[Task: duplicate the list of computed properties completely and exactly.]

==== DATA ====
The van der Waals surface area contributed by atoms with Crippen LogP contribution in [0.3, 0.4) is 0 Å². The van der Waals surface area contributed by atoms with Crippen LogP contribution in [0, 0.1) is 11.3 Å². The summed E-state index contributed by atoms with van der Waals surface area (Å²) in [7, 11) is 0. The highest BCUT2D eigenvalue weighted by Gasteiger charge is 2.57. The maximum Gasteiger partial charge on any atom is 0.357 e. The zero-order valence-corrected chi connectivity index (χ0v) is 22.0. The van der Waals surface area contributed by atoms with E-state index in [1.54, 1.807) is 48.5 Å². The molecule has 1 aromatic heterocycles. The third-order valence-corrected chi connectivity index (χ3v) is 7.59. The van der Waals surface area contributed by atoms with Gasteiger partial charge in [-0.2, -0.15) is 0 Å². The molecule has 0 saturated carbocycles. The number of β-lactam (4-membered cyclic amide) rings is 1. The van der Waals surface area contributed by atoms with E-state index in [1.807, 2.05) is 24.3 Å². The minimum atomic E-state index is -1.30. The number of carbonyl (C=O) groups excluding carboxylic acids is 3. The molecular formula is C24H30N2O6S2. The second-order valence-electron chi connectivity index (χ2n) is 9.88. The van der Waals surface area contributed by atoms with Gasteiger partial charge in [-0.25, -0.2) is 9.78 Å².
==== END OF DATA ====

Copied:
The van der Waals surface area contributed by atoms with Crippen LogP contribution in [0.3, 0.4) is 0 Å². The van der Waals surface area contributed by atoms with Crippen LogP contribution in [0, 0.1) is 11.3 Å². The summed E-state index contributed by atoms with van der Waals surface area (Å²) in [7, 11) is 0. The highest BCUT2D eigenvalue weighted by Gasteiger charge is 2.57. The maximum Gasteiger partial charge on any atom is 0.357 e. The zero-order valence-corrected chi connectivity index (χ0v) is 22.0. The van der Waals surface area contributed by atoms with E-state index in [1.54, 1.807) is 48.5 Å². The molecule has 1 aromatic heterocycles. The third-order valence-corrected chi connectivity index (χ3v) is 7.59. The van der Waals surface area contributed by atoms with Gasteiger partial charge in [-0.2, -0.15) is 0 Å². The molecule has 0 saturated carbocycles. The number of β-lactam (4-membered cyclic amide) rings is 1. The van der Waals surface area contributed by atoms with E-state index in [1.807, 2.05) is 24.3 Å². The minimum atomic E-state index is -1.30. The number of carbonyl (C=O) groups excluding carboxylic acids is 3. The molecular formula is C24H30N2O6S2. The second-order valence-electron chi connectivity index (χ2n) is 9.88. The van der Waals surface area contributed by atoms with Gasteiger partial charge in [-0.25, -0.2) is 9.78 Å².